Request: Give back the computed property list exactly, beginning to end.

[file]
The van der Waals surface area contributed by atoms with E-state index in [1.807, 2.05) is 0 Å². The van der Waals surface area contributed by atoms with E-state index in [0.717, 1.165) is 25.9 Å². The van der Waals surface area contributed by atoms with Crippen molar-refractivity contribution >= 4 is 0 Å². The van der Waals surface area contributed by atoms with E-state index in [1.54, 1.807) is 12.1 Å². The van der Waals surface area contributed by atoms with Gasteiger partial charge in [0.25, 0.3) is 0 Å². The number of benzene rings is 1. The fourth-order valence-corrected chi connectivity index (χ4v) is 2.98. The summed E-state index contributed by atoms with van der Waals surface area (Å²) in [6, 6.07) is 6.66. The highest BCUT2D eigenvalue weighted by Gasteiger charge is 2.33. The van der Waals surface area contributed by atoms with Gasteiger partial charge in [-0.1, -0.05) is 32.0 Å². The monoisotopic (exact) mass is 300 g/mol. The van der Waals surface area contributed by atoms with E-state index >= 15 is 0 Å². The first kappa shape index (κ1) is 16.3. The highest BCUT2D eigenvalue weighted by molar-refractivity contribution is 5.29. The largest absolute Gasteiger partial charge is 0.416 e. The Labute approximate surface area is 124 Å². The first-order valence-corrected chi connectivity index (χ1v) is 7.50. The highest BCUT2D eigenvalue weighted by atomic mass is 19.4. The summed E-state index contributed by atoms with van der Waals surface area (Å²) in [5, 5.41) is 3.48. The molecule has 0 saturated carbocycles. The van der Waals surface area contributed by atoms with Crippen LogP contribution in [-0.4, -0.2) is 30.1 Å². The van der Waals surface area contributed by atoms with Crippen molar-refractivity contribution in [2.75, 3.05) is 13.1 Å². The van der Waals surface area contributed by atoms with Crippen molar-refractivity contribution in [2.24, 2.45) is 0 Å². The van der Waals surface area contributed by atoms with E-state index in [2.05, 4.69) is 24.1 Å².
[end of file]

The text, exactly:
The van der Waals surface area contributed by atoms with E-state index in [1.807, 2.05) is 0 Å². The van der Waals surface area contributed by atoms with E-state index in [0.717, 1.165) is 25.9 Å². The van der Waals surface area contributed by atoms with Crippen molar-refractivity contribution >= 4 is 0 Å². The van der Waals surface area contributed by atoms with E-state index in [1.54, 1.807) is 12.1 Å². The van der Waals surface area contributed by atoms with Gasteiger partial charge in [0.25, 0.3) is 0 Å². The number of benzene rings is 1. The fourth-order valence-corrected chi connectivity index (χ4v) is 2.98. The summed E-state index contributed by atoms with van der Waals surface area (Å²) in [6, 6.07) is 6.66. The highest BCUT2D eigenvalue weighted by Gasteiger charge is 2.33. The van der Waals surface area contributed by atoms with Gasteiger partial charge in [-0.1, -0.05) is 32.0 Å². The monoisotopic (exact) mass is 300 g/mol. The van der Waals surface area contributed by atoms with E-state index >= 15 is 0 Å². The first kappa shape index (κ1) is 16.3. The highest BCUT2D eigenvalue weighted by molar-refractivity contribution is 5.29. The largest absolute Gasteiger partial charge is 0.416 e. The Labute approximate surface area is 124 Å². The first-order valence-corrected chi connectivity index (χ1v) is 7.50. The highest BCUT2D eigenvalue weighted by atomic mass is 19.4. The summed E-state index contributed by atoms with van der Waals surface area (Å²) in [5, 5.41) is 3.48. The molecule has 0 saturated carbocycles. The van der Waals surface area contributed by atoms with Crippen LogP contribution in [-0.4, -0.2) is 30.1 Å². The van der Waals surface area contributed by atoms with Crippen molar-refractivity contribution in [2.75, 3.05) is 13.1 Å². The van der Waals surface area contributed by atoms with Crippen molar-refractivity contribution in [2.24, 2.45) is 0 Å². The van der Waals surface area contributed by atoms with E-state index in [2.05, 4.69) is 24.1 Å².